During his tenure at the University of Technology (UTech) School of Engineering, Williams found his familiar place at the top of his class. However, it was at UTech that he learnt the true value of networking. At the Careers and Placement Department, he formed strong friendships with the department heads, and even today these friendships stand.
A career with Ericsson International, a market leader in telecoms equipment, is where he would build a reputation for excellence within the Fortune 500 company. "The knowledge I gained from working at Ericsson was immeasurable. I got extensive international training, and I learnt the importance of having systems and processes in place, and to be self-motivated. I was happy at Ericsson." But the company was going through some changes and his post was made redundant when he was 29 years old.
"Admittedly, I was shocked because I was good at my job. I was constantly being told that I was good. I played by the rules, I put in the hard work, but like so many before me who were faced with redundancy, I realised that my future was dependent on my next move," he told Outlook. "When I received my redundancy package and realised I had US$40,000 to work with, I could easily have bought a house, which sometimes is the goal of many. But, instead, I had to make the decision to invest in a business. So I looked at this redundancy as the chance to take a bet on myself; and with all the training I had received coupled with self-teaching, I launched Ingenuity Technologies.
When Williams started the company five years ago, his vision was clear. Having worked for Fortune 500 companies, he wanted to start a company where he would be the employer of choice in Jamaica, specifically for the best and brightest minds. He noticed that after finishing school, graduates usually seek employment overseas. He wanted to build a company with a corporate culture where the best and the brightest minds are properly compensated, where they were respected and are treated not as disposable, but indispensable.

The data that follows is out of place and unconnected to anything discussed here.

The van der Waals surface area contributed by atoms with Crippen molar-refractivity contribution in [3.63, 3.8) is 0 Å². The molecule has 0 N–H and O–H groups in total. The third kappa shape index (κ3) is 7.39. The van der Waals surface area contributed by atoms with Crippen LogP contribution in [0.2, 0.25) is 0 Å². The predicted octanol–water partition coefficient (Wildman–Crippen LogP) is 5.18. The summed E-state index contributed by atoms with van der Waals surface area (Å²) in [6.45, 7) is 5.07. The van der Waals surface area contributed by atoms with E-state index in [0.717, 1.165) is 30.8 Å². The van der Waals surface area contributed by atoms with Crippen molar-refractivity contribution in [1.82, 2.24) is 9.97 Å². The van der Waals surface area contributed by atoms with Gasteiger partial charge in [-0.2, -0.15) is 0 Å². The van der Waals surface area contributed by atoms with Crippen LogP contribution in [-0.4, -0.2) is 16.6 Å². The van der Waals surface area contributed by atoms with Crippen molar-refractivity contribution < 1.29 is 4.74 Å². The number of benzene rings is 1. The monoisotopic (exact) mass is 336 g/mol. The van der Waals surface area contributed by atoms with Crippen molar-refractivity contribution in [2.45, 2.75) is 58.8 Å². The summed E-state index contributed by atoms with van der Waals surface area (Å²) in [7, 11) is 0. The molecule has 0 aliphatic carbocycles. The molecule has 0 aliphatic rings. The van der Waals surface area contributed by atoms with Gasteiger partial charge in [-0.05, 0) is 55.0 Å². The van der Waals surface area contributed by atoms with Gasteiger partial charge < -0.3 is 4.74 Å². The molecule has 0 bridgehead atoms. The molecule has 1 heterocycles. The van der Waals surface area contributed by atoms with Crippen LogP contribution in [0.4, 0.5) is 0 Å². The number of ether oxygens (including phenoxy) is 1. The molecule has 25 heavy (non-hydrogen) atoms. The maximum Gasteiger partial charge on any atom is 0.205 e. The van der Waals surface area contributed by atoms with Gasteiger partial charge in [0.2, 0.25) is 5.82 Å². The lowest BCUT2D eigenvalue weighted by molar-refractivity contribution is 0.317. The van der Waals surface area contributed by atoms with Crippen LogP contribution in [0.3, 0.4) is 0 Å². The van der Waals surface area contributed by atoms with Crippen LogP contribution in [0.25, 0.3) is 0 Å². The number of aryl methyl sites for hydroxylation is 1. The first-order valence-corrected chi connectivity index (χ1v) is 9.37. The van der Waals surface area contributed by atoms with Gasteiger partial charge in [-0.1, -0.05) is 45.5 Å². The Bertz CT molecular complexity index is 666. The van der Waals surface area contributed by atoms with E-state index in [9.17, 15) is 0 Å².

"At Ingenuity, we want to raise Jamaica from the biggest consumers of technology to the biggest creators of technology, and thus move Jamaica up the value chain in technology." Williams realised that the company had a massive vision, and he knew building the right team would take time.
"Today, the company is growing and I am very grateful for the team which I have - they are very supportive of the vision of Ingenuity. I want to continue on that path. I want to encourage every young Jamaican interested in a start-up business that the underlying currency must be country first." Williams, a patriarch at heart, aligns with the mantra of Sir Richard Branson's triple bottom line of people, planet and profits. People come first, planet, and then the profits will follow.
His 2030 vision stems from his drive to contribute to a Jamaica where his daughter can see a country where hard work is adequately compensated. His goal is to make brand Ingenuity a regional powerhouse for software deployment, which automatically raises the reputation of Caribbean technology.